Today, Canada took a historic step forward in defense of imperiled wild animals, announcing landmark regulations that ban trade in elephant ivory and rhino horn, as well as imports of hunting trophies containing these parts.
This is one success my colleagues and I can really savor and celebrate. For seven years, Humane Society International/Canada has led a national campaign to stop the Canadian trade in elephant ivory and rhino horn, working within multiple administrations to achieve this goal. Our Canadian colleagues liaised with global conservationists, foundations and international governments; galvanized over 100,000 supporters to engage in public consultations and attracted the public support for the measure of many notable Canadians including world renowned musician Bryan Adams; and provided technical briefs, legal opinions and draft legislation.
Earlier today, our Canadian colleagues held a joint press conference with Steven Guilbeault, Canadian Minister of Environment and Climate Change to herald the new measures, which are among the strongest of their kind in the world. Canada’s decision has overwhelming support from leading conservationists, animal protection groups and African nations, as well as the public: A public petition calling for a Canadian ban on elephant ivory trade collected more than 700,000 signatures.
In recent decades, African elephants and rhinos have become iconic symbols for the full suite of charismatic wildlife species that millions of caring people worldwide celebrate, cherish and defend. And we have reached a moment in history when we must intensify our efforts to defend them in the face of a rapacious and devastating international trade in their parts. Canada’s move is not just timely; it’s a powerful declaration of hope, determination and investment in the idea that these animals are worth fighting for, now and forever. And we’re going to press other nations to follow her example.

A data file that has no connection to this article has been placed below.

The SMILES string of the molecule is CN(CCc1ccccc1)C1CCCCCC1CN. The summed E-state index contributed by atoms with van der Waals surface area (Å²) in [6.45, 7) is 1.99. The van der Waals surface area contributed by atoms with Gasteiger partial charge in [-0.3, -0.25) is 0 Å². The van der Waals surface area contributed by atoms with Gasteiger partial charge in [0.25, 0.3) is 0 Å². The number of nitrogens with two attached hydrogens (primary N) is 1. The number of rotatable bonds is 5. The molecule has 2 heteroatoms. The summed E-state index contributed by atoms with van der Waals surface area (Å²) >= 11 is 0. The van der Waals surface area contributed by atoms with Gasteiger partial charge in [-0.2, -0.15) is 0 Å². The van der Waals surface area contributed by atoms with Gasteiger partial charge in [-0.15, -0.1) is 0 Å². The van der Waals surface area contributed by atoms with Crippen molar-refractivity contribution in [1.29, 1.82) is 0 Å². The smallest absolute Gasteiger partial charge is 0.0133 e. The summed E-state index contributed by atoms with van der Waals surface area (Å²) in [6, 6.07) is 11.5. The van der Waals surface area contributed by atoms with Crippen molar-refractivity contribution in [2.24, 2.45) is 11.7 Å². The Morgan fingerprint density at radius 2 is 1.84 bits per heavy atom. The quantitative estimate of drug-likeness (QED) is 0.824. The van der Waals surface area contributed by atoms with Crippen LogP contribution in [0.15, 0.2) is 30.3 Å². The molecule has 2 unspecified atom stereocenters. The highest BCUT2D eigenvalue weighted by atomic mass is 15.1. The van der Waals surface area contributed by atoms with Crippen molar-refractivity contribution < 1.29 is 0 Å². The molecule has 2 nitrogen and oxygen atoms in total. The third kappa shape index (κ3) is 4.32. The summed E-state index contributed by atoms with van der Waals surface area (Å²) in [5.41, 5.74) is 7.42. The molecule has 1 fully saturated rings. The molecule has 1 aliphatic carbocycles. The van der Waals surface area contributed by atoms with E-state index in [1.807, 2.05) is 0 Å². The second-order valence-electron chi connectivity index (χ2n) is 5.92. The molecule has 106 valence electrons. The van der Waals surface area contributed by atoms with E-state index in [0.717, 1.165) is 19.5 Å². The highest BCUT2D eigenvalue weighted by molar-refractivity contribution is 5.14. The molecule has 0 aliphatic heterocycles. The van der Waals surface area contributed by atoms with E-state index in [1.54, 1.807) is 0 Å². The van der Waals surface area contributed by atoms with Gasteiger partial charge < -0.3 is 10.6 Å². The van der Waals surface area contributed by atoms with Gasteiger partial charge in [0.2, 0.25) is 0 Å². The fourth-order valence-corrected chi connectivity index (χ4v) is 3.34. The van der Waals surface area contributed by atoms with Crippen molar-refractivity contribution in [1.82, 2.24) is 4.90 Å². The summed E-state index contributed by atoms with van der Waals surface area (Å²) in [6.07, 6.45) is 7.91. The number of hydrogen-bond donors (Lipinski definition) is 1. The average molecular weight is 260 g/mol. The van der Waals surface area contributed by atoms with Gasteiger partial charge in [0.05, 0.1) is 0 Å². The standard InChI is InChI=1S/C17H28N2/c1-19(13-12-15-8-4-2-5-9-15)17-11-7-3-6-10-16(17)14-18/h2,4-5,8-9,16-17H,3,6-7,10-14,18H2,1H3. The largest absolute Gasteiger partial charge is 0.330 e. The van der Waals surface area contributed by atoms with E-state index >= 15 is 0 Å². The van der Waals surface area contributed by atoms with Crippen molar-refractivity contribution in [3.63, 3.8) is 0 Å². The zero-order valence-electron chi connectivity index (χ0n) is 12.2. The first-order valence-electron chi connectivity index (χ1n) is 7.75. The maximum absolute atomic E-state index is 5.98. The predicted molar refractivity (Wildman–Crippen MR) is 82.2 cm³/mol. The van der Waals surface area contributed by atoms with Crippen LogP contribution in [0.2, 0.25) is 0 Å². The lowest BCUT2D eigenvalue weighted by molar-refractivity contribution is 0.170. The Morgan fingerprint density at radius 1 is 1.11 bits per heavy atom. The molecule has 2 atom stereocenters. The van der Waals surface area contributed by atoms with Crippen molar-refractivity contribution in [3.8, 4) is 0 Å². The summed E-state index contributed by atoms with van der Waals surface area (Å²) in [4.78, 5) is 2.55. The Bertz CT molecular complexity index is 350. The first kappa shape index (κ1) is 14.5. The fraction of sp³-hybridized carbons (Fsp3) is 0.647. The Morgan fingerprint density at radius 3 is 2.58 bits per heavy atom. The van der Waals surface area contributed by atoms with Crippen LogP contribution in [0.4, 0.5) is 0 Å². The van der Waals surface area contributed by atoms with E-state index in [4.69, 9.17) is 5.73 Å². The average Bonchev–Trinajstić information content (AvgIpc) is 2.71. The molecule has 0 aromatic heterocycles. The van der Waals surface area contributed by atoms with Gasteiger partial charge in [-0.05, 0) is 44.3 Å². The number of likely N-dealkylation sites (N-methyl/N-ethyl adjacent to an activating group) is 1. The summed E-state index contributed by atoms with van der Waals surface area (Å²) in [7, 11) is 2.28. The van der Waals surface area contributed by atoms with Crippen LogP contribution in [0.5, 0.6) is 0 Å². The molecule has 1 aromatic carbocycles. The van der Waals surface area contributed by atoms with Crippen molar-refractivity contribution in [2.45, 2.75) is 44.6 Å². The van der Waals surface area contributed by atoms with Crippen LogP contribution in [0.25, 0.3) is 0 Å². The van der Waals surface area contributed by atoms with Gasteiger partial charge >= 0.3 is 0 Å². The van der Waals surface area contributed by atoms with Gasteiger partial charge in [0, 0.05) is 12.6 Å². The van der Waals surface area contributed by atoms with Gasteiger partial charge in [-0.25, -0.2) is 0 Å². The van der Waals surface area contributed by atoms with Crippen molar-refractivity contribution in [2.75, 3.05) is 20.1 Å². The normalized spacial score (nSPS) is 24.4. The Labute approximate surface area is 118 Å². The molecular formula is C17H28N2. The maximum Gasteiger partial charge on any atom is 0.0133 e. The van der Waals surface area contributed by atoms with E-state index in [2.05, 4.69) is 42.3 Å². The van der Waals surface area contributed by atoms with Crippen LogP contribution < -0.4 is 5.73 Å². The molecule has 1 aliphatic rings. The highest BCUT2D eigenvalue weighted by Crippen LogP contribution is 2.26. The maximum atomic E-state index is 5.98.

Over the past century, the African elephant population has plummeted by 96%, and three species of rhinos have become classified as Critically Endangered. The global wildlife trade, habitat loss and human-wildlife conflict have pushed elephant and rhino populations to the breaking point. Scientists warn that African elephants and many species of rhinoceros could become extinct within the next few decades in the absence of global intervention to disincentivize poachers. And that means shutting down the global marketplace that makes the selling of ivory or horn at all profitable.
When thinking about the plight of these and other imperiled species, it’s important that we balance statistics and abstractions with the tangible: Canada’s action aims to make a difference for individual animals who may become safer from the threat of poachers as a result. Elephant families share complex bonds. An elephant meeting a violent end causes immense pain and disruption, reverberating through the animal's entire herd. Elephant family members have been documented mourning their dead. As many as 25,000 elephants die every year at the hands of poachers in Africa, and their deaths cause immeasurable suffering to thousands more who survive them.
Canada’s move underscores the responsibility of all nations to do everything in their power to protect African elephants and rhinos. The new regulations, which come into effect on Jan. 8, 2024, send a clear message to the world community that elephant ivory belongs to elephants, and rhino horn to rhinos. Their right to live in peace and safety shouldn’t be traded away for a few trinkets in a jewelry box, a hokum aphrodisiac or life-extender, or a tasteless trophy display in somebody’s den.
Follow Kitty Block @HSUSKittyBlock.